the irony. ‘Who, exactly, is going tothreaten my safety in a party planningcompany? Will I be the victim of a balloonassault? Drowned in champagne? Restassured, if I encounter danger in thestairwell, I’ll deal with it.’ Without givinghis security guards an opportunity torespond he strode into the building. Avery had done well for herself sincethey’d parted company, he thought, and thedull ache that was always with him grewjust a little bit more intense as did theanger. She’d chosen this, her business,over their relationship. But he couldn’t allow himself to thinkabout that. He’d long since recognised thegulf between personal wishes and duty.After years pursuing the first, he was nowcommitted to the second. Which was whythis visit was professional, not personal.
If he knew Avery as well as hethought he did, then pride would preventher from throwing him out of her office orslapping his face. He was banking on it. Ormaybe she no longer cared enough to doeither. Maybe she’d never cared enough andthat was just another thing he’d been wrongabout. Mal passed no one in the stairwelland emerged onto the top floor, through aset of glass doors that guarded thecorporate headquarters of Avery Scott’shighly successful events planning company,Dance and Dine. This was the hub of her operation.The nerve centre of an organisationdevoted to pleasure but run with militaryprecision. From here, Avery Scottorganised parties for the rich and famous.
She’d built her business on hard work andsheer nerve, turning down business thatwasn’t consistent with her vision for hercompany. As a result of making herselfexclusive, her services were so much indemand that a party organized by AveryScott was often booked years in advance, astatus symbol among those able to affordher. It was the first time he’d visited heroffices and he could see instantly that thesurroundings reflected the woman. Sleek,contemporary and elegant. A statement of asuccessful, confident high achiever. A woman who needed no one. His mouth tightened. She certainly hadn’t needed him. The foyer was a glass atrium at thetop of the building and light floodedthrough the glass onto exotic plants and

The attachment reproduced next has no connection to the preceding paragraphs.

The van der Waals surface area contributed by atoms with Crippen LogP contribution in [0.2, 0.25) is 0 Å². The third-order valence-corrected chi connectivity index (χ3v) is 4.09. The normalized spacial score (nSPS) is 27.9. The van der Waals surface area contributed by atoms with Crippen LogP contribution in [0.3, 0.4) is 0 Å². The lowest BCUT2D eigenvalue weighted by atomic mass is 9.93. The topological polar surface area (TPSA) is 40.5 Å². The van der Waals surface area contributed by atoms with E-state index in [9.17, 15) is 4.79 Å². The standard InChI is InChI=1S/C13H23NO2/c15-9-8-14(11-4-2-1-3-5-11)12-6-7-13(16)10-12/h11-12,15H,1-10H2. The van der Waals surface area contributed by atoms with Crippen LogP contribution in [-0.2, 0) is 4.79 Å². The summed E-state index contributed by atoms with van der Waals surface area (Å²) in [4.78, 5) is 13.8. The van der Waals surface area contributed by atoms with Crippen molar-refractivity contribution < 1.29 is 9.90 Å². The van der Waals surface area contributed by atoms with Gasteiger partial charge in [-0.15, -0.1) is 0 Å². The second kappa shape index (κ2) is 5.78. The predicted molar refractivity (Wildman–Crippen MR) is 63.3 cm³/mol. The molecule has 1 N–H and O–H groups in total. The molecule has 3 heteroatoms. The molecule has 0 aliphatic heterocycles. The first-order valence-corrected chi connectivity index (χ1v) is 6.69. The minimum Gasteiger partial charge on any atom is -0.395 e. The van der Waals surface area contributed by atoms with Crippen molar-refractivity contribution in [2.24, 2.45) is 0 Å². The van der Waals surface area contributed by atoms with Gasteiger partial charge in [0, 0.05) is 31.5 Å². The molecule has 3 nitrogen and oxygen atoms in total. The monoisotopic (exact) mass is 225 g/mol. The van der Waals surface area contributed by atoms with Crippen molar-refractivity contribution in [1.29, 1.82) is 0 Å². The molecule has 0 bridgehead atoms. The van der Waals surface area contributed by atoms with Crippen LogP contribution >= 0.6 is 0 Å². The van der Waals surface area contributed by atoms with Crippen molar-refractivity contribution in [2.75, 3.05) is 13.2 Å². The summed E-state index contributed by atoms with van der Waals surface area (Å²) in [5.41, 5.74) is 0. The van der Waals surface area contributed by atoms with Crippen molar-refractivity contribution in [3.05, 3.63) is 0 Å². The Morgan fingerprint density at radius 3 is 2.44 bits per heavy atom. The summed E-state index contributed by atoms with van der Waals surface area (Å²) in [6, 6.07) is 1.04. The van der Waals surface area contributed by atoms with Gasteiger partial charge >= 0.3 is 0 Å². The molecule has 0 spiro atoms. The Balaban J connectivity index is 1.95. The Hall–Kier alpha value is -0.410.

shimmered on low contemporary sofas. Apretty girl sat behind the elegantly curvedreception desk, answering the phones asthey rang. For this visit he’d chosen to wear asuit rather than the more traditional robesbut apparently that did nothing to concealhis identity because the moment thereceptionist saw him she shot to her feet,panicked and star struck in equal measure. ‘Your Highness! You’re … ohmigod—’ ‘Not God,’ Mal said and thenfrowned as the colour faded from hercheeks. ‘Are you all right?’ ‘No. I don’t think so. I’ve never met aPrince in the flesh before.’ She pressed herhand to her chest and then fanned herself. ‘Ifeel a bit—’ She swayed and Mal movedquickly, catching her before she hit the
ground. Torn between exasperation andamusement, he sat her in her chair andpushed her head gently downwards. ‘Leanforward. Now breathe. That’s it. You’llsoon feel better. Can I get you a glass ofwater?’ ‘No.’ She squeaked the word. ‘Thankyou for catching me. You’re obviouslyevery bit as strong as you look. Hope youdidn’t put your back out.’ Mal felt a flash of amusement. ‘Myback is fine.’ ‘This is seriously embarrassing. Ishould be curtseying or something, notfainting at your feet.’ She lifted her head. ‘Ipresume you’re here to see Miss Scott. Idon’t suppose there is any chance youcould not mention this? I’m supposed to becool with celebrities and famous people.
As you can see, it’s still a work inprogress.’ ‘My lips are sealed.’ Smiling, Malstraightened. ‘Sit there and recover. I’llfind her myself.’ At least the receptionisthadn’t pretended her boss wasn’t in thebuilding, which was good because hisextremely efficient security team hadalready confirmed that she was here. Thefact that she’d refused to pick up the phonehad added another couple of coals to hisalready burning temper but he wasn’t aboutto take that out on this girl. He only foughtwith people as strong as him and he rarelymet anyone who fitted that description. Fortunately Avery Scott was morethan capable of handling anything hedished out. She was the strongest womanhe’d ever met. Nothing shook that icycomposure. Apparently not even the factthat he was marrying another woman.
Temper held rigidly in control, hestrode away from the reception desk andtowards the offices and meeting rooms. Deciding that Avery would choose acorner office with a view, he swiftlycalculated the direction of the Thames.There was a large door at the end of theglass atrium and he thrust it open and there,seated behind a large glass desk andtalking to another woman was Avery,immaculate as ever, that sheet of shinyblonde hair sliding over a pearl colouredsilk shirt. In those few seconds before she sawhim, a tightness gripped his chest. He felt something he only ever feltaround this woman. As always, the image she presented tothe world was impeccable. She projectedglamour, efficiency and capability. No one